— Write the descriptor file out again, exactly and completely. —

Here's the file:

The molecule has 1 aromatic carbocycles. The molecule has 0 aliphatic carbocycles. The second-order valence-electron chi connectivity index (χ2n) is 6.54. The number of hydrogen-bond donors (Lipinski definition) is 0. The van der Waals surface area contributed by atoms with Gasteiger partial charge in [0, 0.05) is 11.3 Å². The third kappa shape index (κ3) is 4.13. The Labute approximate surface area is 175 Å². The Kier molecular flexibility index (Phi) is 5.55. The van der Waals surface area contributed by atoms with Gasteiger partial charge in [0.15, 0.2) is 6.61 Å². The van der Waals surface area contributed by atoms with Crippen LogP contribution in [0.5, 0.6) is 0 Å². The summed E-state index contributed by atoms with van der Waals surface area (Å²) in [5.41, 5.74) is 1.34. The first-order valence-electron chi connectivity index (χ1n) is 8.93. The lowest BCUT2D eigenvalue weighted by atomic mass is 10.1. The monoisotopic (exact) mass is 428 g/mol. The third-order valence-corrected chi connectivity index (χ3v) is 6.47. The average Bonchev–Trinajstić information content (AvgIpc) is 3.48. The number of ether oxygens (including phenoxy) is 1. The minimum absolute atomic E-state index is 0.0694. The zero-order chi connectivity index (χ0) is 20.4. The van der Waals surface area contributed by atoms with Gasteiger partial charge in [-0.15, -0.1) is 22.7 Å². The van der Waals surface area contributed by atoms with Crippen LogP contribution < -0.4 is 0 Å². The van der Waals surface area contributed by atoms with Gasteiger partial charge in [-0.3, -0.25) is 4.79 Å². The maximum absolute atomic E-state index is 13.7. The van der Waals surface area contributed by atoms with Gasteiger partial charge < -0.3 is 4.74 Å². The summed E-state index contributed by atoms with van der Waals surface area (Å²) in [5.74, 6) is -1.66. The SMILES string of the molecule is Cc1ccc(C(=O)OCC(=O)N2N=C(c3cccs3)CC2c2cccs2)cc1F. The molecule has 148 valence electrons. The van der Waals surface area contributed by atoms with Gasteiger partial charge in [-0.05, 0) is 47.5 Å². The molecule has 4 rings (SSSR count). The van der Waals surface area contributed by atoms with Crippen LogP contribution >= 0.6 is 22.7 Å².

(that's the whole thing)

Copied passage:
The molecule has 1 aromatic carbocycles. The molecule has 0 aliphatic carbocycles. The second-order valence-electron chi connectivity index (χ2n) is 6.54. The number of hydrogen-bond donors (Lipinski definition) is 0. The van der Waals surface area contributed by atoms with Gasteiger partial charge in [0, 0.05) is 11.3 Å². The third kappa shape index (κ3) is 4.13. The Labute approximate surface area is 175 Å². The Kier molecular flexibility index (Phi) is 5.55. The van der Waals surface area contributed by atoms with Gasteiger partial charge in [0.15, 0.2) is 6.61 Å². The van der Waals surface area contributed by atoms with Crippen LogP contribution in [0.5, 0.6) is 0 Å². The summed E-state index contributed by atoms with van der Waals surface area (Å²) in [5.41, 5.74) is 1.34. The first-order valence-electron chi connectivity index (χ1n) is 8.93. The lowest BCUT2D eigenvalue weighted by atomic mass is 10.1. The monoisotopic (exact) mass is 428 g/mol. The third-order valence-corrected chi connectivity index (χ3v) is 6.47. The average Bonchev–Trinajstić information content (AvgIpc) is 3.48. The number of ether oxygens (including phenoxy) is 1. The minimum absolute atomic E-state index is 0.0694. The zero-order chi connectivity index (χ0) is 20.4. The van der Waals surface area contributed by atoms with Gasteiger partial charge in [-0.15, -0.1) is 22.7 Å². The van der Waals surface area contributed by atoms with Crippen LogP contribution < -0.4 is 0 Å². The van der Waals surface area contributed by atoms with Gasteiger partial charge in [-0.3, -0.25) is 4.79 Å². The maximum absolute atomic E-state index is 13.7. The van der Waals surface area contributed by atoms with Gasteiger partial charge < -0.3 is 4.74 Å². The summed E-state index contributed by atoms with van der Waals surface area (Å²) in [5.74, 6) is -1.66. The SMILES string of the molecule is Cc1ccc(C(=O)OCC(=O)N2N=C(c3cccs3)CC2c2cccs2)cc1F. The molecule has 148 valence electrons. The van der Waals surface area contributed by atoms with Gasteiger partial charge in [-0.05, 0) is 47.5 Å². The molecule has 4 rings (SSSR count). The van der Waals surface area contributed by atoms with Crippen LogP contribution >= 0.6 is 22.7 Å².